The biggest problem successful scanners face isn’t deciding which idea to pursue. If you’re a “successful” scanner, you’ve realized you can combine many of your interests and passions to create a portfolio career. You probably have a number of profit centers but how do you answer that dreaded question, “what do you do”?
You can either avoid social gatherings and talking to seat mates on airplanes or you’re going to have to come up with a way to describe your livelihood. If you say, “oh, I do a lot of things” and then start telling them that you are a professional pet photographer, you plan mystery-themed parties and fundraising events, you play harp at weddings and you facilitate end of life ceremonies, you just might be perceived as a bit of a dilettante.
That thing we are all told is so necessary for networking, developing an elevator speech, is great if you can fit what you do into the template, “I (teach, show, help) ( artists, entrepreneurs, animals, children) to ( get more clients, find their passion, take good photographs, etc.). But if you’re like many successful scanners, you can’t describe your entire portfolio of profit in the time it takes to ride from the lobby to the 5th floor.
So, how is a successful scanner to answer without sounding like you are struggling to make a living by “doing lots of things”? How can you briefly explain that you enjoy a number of different income producing activities?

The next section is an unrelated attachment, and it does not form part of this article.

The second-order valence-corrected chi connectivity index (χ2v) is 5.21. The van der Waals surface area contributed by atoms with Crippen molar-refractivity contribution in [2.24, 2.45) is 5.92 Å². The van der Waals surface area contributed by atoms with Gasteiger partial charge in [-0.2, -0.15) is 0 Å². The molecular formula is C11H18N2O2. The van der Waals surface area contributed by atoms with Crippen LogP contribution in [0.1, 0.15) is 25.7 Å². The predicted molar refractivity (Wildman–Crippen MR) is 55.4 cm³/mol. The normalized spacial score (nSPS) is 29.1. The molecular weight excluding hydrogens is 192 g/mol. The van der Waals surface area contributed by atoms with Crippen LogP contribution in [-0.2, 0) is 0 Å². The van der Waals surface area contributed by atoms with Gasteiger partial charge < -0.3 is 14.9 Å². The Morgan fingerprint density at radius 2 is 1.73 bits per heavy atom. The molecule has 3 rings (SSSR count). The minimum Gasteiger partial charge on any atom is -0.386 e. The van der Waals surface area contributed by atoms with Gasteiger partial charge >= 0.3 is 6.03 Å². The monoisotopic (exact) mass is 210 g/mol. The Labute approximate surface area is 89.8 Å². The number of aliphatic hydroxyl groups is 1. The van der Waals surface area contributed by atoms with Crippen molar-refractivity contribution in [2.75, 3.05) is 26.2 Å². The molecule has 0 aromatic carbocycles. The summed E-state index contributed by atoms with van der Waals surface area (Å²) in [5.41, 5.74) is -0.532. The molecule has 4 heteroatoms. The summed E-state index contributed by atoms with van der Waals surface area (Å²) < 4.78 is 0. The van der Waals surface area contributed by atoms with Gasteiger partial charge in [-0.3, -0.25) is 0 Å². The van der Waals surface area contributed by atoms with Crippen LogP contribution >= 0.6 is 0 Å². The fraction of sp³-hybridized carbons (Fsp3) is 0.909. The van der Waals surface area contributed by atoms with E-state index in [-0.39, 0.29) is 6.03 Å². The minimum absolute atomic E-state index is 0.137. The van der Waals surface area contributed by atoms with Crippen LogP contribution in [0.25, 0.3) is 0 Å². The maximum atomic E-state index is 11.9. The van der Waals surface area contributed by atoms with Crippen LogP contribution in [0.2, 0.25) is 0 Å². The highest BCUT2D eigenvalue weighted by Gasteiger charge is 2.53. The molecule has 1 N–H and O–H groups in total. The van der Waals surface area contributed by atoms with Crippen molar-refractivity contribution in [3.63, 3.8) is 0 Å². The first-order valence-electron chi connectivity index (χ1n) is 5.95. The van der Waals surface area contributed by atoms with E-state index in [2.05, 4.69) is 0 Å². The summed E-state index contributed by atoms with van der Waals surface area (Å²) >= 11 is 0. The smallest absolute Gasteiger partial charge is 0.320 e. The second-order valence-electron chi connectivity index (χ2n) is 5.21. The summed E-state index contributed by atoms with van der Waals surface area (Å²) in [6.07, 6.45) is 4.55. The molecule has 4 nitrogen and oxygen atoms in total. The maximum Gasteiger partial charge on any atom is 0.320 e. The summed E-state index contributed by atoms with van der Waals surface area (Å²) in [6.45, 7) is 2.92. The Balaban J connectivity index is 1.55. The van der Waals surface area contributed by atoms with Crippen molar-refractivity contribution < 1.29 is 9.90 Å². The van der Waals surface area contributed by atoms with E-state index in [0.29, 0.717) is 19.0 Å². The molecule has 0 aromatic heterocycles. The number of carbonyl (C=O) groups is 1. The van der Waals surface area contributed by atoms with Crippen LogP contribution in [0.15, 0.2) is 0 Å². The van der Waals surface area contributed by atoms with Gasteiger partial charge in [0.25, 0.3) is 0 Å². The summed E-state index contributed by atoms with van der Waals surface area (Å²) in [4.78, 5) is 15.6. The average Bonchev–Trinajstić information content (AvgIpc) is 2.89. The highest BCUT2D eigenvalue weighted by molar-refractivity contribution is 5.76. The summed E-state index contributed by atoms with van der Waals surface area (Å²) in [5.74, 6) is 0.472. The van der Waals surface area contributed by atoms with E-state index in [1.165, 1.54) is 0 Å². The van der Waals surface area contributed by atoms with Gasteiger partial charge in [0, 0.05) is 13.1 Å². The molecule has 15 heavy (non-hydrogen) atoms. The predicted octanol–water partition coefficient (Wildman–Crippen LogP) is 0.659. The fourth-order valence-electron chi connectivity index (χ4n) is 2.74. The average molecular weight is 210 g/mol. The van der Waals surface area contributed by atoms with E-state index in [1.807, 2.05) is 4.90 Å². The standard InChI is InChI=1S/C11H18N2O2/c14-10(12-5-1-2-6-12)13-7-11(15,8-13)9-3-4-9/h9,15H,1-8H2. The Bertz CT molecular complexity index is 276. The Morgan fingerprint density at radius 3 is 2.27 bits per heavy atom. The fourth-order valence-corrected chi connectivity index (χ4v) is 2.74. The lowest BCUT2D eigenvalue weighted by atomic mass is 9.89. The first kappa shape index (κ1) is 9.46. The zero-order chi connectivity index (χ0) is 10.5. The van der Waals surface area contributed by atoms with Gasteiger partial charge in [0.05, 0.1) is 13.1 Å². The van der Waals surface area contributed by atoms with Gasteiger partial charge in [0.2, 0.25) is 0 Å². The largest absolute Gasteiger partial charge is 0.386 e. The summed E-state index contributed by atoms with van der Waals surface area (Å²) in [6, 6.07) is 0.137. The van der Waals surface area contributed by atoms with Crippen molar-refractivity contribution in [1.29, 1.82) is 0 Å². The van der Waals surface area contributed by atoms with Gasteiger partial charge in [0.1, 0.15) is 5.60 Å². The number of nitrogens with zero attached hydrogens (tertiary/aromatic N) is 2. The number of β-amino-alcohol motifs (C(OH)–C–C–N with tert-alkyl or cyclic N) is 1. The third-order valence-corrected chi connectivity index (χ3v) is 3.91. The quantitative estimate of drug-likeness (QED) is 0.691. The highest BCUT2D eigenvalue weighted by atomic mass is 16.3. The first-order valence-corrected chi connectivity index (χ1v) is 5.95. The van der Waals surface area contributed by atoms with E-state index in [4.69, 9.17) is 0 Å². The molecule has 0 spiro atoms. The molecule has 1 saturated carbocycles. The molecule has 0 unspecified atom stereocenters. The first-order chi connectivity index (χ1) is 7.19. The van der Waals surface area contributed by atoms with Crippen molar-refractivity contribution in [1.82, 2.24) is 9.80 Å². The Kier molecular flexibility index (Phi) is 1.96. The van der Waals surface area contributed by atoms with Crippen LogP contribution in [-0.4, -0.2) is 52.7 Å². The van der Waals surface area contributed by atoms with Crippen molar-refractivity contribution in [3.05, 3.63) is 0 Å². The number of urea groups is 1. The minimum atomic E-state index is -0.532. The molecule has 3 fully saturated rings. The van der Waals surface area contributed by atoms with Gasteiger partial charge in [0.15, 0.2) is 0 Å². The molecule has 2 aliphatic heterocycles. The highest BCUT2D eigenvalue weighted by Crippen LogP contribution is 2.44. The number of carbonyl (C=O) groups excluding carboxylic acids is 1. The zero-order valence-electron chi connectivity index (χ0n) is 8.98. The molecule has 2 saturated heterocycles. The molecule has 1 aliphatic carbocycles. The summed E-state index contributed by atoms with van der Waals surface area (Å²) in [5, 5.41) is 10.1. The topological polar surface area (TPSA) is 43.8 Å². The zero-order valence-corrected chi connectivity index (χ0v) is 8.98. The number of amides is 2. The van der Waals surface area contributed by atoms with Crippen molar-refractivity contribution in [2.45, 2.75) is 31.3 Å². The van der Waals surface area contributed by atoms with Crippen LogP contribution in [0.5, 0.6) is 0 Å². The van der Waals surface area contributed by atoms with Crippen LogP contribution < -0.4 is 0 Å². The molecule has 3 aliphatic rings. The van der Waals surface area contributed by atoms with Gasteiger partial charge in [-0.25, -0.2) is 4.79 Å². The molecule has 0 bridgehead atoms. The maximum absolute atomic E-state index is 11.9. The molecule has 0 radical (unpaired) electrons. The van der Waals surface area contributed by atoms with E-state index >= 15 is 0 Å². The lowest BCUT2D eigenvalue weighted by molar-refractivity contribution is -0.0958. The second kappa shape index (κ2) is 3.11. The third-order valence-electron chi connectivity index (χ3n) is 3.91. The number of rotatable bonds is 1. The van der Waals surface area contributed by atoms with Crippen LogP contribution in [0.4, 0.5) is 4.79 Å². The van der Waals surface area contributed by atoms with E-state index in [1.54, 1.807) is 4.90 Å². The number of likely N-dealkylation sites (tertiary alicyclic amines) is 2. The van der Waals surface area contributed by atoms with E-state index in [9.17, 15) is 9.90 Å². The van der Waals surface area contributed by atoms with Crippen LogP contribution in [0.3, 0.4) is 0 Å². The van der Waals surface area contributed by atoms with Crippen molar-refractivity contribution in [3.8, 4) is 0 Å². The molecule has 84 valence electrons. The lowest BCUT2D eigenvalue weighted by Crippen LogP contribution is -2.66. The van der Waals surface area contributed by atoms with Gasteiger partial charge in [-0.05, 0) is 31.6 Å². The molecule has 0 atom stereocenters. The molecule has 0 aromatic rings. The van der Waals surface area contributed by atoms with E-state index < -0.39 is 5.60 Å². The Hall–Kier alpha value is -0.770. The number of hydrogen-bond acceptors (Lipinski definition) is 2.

I like to think of my business as a “medley” of services and products that educate, encourage and inspire creative entrepreneurship. I sometimes refer to it as a “success soup” or “portfolio of profit”.
Rather than say, “uh, I do a bunch of different things” which is so vague it leaves people thinking you don’t want them to know what you really do or going into a long description of all the different products and services you offer before you know if they’re really interested or just making small talk, why not create an intriguing title? Use words like potpourri, blend, fusion, collage. You want to convey that your multiple profit centers are a deliberate and delightful fusion of your passions not a default because you can’t find a job. When you describe what you do, create a sense of wonder that makes them curious.
After all, isn’t the purpose of that silly elevator speech to get the person to say, “tell me more”?
How do you describe your portfolio of profit?